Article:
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When we think of the knight errant, we think of a man who carries the authority of his own conscience as he moves through life on a daily quest. Chivalry-Now refers to this authority of conscience as “moral autonomy,” which redeems an important attribute of freedom. The aspiring knight errant needs to know what this means.
     The word “autonomy” connotes self-determining independence, free of external restraints. It means owning the right and capability of governing oneself.
     If everyone were simply a law unto him- or herself, however, the result would probably lead to social anarchy – one person’s arbitrary rules conflicting with another’s.
There are nuances of autonomy we need to consider, some worthier than others. For our purposes, Paul Tillich may have qualified it best:

"Autonomy means the obedience of the individual to the law of reason, which he finds in himself as a rational being."

(Please note: obedience to the law of reason, which one finds in oneself, is also a fine example of a similar concept, that of integrity.)

     Autonomy works best when it is governed by forces that arise from the individual and lean away from chaos. The rationally intelligent, open mind, expanded by compassion and moral virtues, self-discovered and self-defined, is capable of producing an autonomy that is responsible not only to itself, but to others as well.
     This makes perfect sense when one remembers that responsibility is an integral part of freedom that is humane.
     In contrast, can a good deed that lacks free choice still be considered moral? When a good deed is forced, or performed to avoid punishment or to extricate reward, it lacks the moral authority of true virtue. A certain amount of autonomy needs to be included as a requirement of virtuous action. Even when one obeys a directive given by someone else, obeying that directive is an action that should be morally based, or not obeyed at all.
     One’s values are often shaped by the influence of other people, or a social environment that pressures one toward certain beliefs. Some never question inherited values, and instead closely identify with them. Even when these values are proven wrong, there are people who resist change as if rectifying a situation were a personal affront – even in the face of obvious hypocrisy.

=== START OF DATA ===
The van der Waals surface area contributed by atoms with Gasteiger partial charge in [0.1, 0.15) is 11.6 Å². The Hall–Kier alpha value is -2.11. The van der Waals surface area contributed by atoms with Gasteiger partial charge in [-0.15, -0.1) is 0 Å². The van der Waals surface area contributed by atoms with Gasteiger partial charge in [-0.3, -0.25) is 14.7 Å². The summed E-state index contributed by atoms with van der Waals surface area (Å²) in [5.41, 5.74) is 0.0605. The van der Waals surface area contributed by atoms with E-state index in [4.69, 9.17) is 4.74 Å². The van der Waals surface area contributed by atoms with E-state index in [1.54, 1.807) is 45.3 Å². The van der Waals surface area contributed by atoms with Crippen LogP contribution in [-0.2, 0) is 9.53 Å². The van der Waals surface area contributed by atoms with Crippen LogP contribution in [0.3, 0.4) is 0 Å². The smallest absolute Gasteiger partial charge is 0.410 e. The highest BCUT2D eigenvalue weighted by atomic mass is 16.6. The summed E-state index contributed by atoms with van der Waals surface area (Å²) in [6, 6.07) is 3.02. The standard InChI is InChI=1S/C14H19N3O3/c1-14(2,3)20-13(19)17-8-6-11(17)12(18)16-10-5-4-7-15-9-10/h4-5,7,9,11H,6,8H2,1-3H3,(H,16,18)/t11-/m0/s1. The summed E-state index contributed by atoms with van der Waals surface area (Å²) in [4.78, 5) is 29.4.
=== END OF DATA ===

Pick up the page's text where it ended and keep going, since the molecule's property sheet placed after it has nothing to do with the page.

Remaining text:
They might see this resistance as an example of personal autonomy. But is it?
     Paul Tillich might point out that moral autonomy is lost when it turns away from the law of reason on which morality is based. An autonomous person has to be open-minded in order to recognize and question moral dictates inherited from others.
     One cannot be autonomous without exercising the ability to make independent choices. The authentic human being is called to disagree when certain values of society prove themselves wrong. This is vitally important. The inability to stand up for what is right and change things for the better results in stagnation and moral decay, both personally and socially. Justice falls to the wayside. Truth becomes something we shape according to preferences. Courtesies lose their meaning. Biases gain approved status. Peer pressure chokes the life from our natural sense of integrity.
     Autonomy plays a pivotal role in generating personal authenticity. It is important both to chivalry and to being a man. We find it symbolically expressed as the “road less traveled,” or the Grail Quest, or the theme of a thousand myths. We recognize it in rites-of-passage, of which today’s Western males are often bereft.
     Autonomy is limited, however. That’s because our choices are limited. So is our knowledge. Even what we call free will. We are at once creatures determined by our past and limited by our own potential.
     What then of autonomy? We experience it only when we buck the limits of determinism, and use reason to liberate our higher aspirations. We are true to ourselves only when we think for ourselves, when we steer away from the crowd when it goes in a direction we feel is wrong.
     Despite the marketing ploys of rampant commercialism, it is impossible for us to have it “all.” Likewise, it is impossible to consistently live up to our own ideals. We can only aim in their direction and do our best.
     It is in this energy toward integrity and improvement, however, and no where else, that we achieve any sort of real autonomy.
     Isn't that what being a knight-errant is all about


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